Boise State University is in the process of transforming from a historically "commuter" campus into a metropolitan research university which includes a growing residential culture (currently 8% of students live in residence halls). First time, full time freshmen age 18 or younger have increased from 61% of the incoming class in 2000 to 72% of the incoming class in 2008. To support our growing residential culture, University Housing, in cooperation with six academic colleges, began the Residential College (RC) program in 2004. Key among the five current RC communities is the College of Engineering. The Engineering Residential College (ERC) admits first and second year students with declared majors in one of our six undergraduate programs (civil engineering, computer science, construction management, electrical engineering, materials science and engineering, and mechanical engineering) and undeclared engineering. The 2007- 2008 academic year was the first during which an engineering faculty member lived in residence, the Faculty-in-Residence (FiR), with the 26 members of the ERC. The physical structure of the ERC supported collaborative work and study with student community members. Daily interaction of student ERC community members with the FiR and structured activities outside the classroom facilitated learning that enhanced engineering academics. In this paper, we discuss the qualitative life skills and quantitative academic successes of this living-learning community facilitated by a live-in engineering faculty member during the past three semesters and make recommendations for improving the overall ERC experience.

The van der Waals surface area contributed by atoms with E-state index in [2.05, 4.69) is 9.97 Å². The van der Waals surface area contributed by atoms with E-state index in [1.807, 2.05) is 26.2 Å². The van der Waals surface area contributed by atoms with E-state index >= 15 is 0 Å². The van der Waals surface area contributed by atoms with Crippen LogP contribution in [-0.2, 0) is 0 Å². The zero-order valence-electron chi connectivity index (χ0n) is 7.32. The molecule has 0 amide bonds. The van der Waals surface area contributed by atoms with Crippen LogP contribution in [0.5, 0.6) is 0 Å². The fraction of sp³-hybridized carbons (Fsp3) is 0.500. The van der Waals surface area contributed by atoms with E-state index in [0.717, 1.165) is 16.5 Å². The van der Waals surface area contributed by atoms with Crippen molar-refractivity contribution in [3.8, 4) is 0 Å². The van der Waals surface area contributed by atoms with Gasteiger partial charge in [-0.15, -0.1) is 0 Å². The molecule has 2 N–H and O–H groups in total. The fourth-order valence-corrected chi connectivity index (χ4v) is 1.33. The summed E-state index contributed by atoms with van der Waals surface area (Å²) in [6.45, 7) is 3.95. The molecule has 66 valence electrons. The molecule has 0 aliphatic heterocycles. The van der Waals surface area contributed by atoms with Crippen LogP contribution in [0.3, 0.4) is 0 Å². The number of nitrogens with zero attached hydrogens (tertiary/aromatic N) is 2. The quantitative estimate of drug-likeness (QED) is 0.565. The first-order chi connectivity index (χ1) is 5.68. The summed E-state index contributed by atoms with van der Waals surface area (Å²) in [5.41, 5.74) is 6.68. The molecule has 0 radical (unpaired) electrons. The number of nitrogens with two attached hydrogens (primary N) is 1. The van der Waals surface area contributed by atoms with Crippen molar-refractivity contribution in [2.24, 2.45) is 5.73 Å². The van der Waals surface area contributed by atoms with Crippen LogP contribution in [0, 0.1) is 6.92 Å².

© 2009 American Society for Engineering Education.
Available at: http://works.bepress.com/amy_moll/13/